Word of mouth. I cannot emphasize enough how important it is to get involved in the community somewhere, so you hear things that might not be said in an official capacity. Very often, writers are reluctant to discuss concerns they have with a publisher, because they’re afraid of being blacklisted, or graylisted. It’s also the place where you’ll hear about the really good stuff too. About times when publishers went above and beyond their responsibility to an author and sorted something out, or even just made a change to a release schedule to help someone having a rough time.

Check their sales rankings for books in the genre that your manuscript would be placed in, and look to see how, and if, they promote themselves. Check Novelrank sales, check ARe rankings, check Goodreads for reviews of the books. Because some publishers are very good at the “Rah, rah, we’re a fantastic publisher!”, but the proof is in the numbers, and sometimes the hype and numbers don’t line up.

Last, but not least, read books from the publishers you’re considering. Especially, read books in your genre. Even if all you can get to is the ‘Look Inside’ from Amazon, read the books. Because that will tell you what their editing is like, if there’s a general trend in the types of characters they prefer in that genre, and it will tell you a little bit about house style.

There’s one pub I’m considering, because their sales are great, but I keep hesitating because their editing is less than stellar. There’s another with great sales, and better editing, but when I read the stuff in my genre, I DNF the books more often than I finish them, which tells me that I might not be writing the kind of stuff that they like. There’s a third with sales that aren’t quite as good, but they seem to be working on their marketing, and the style of their books lines up better with mine. And a fourth that seems to be a bit of a powerhouse, but I’m afraid I’d get lost in the number of books they put out.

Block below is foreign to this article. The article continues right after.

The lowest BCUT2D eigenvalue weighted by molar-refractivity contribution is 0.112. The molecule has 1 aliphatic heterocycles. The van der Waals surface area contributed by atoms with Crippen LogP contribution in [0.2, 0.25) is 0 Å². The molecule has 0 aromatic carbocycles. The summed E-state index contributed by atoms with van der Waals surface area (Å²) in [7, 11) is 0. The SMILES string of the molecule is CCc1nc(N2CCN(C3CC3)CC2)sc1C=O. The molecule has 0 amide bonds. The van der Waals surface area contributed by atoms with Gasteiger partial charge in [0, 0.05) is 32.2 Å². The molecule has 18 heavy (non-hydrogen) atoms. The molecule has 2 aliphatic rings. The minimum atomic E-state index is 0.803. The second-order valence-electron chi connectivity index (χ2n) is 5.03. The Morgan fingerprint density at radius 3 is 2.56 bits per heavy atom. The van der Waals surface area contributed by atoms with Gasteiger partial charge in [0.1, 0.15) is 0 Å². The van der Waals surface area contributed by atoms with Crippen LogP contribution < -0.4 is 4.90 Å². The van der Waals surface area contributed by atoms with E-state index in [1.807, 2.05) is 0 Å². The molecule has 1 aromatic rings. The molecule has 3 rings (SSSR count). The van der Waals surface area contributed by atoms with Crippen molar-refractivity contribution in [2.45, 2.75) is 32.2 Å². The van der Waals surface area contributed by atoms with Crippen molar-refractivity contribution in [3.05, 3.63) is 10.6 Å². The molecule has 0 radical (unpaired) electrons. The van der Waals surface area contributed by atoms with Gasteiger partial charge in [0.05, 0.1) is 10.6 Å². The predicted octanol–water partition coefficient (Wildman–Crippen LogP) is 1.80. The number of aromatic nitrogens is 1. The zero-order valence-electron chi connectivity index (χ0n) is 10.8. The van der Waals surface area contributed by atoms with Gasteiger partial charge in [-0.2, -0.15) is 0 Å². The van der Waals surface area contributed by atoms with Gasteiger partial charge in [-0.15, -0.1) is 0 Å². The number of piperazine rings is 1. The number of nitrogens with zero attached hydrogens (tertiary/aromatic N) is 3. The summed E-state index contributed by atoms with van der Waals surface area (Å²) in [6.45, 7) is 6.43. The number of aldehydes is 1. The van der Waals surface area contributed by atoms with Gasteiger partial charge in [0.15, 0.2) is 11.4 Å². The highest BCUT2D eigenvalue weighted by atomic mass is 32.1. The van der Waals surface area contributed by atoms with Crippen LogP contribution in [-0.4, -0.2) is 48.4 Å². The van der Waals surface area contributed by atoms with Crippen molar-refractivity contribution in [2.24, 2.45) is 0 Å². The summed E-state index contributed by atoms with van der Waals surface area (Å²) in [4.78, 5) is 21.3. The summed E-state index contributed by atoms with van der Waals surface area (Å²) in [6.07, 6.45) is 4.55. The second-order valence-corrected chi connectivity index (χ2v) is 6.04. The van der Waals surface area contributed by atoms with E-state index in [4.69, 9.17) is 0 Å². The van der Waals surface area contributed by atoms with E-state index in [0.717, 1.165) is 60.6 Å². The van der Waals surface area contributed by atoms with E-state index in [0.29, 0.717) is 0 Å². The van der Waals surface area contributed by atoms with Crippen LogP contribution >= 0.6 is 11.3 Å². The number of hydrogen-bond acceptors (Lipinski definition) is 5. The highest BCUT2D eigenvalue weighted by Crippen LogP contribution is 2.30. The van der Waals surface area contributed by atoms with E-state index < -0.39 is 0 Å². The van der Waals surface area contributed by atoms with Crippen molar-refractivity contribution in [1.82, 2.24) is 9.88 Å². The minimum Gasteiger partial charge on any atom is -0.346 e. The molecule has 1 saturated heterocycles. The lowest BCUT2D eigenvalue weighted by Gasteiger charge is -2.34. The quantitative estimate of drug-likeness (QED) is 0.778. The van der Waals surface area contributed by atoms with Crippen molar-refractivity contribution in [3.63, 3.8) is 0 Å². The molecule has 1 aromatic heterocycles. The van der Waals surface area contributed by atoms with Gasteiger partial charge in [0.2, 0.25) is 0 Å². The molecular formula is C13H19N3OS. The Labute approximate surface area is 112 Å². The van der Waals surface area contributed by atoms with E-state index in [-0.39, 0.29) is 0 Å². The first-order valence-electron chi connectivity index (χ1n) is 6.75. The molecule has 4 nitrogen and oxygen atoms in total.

These are all things that need to be considered. Each one will have a different weight, depending on where a specific author’s strengths are. Me, I don’t want to have to do much promo. I don’t feel particularly comfortable with it, and I’d prefer to spend time in my imaginary worlds than researching blogs and trying to figure out what, exactly, is the optimal schedule and number of guest posts for a blog tour. I also look at this as a chance to learn something new, so I want a place with editors that will challenge me, but also know how to show me where the path is when I get so all I can see is the trees.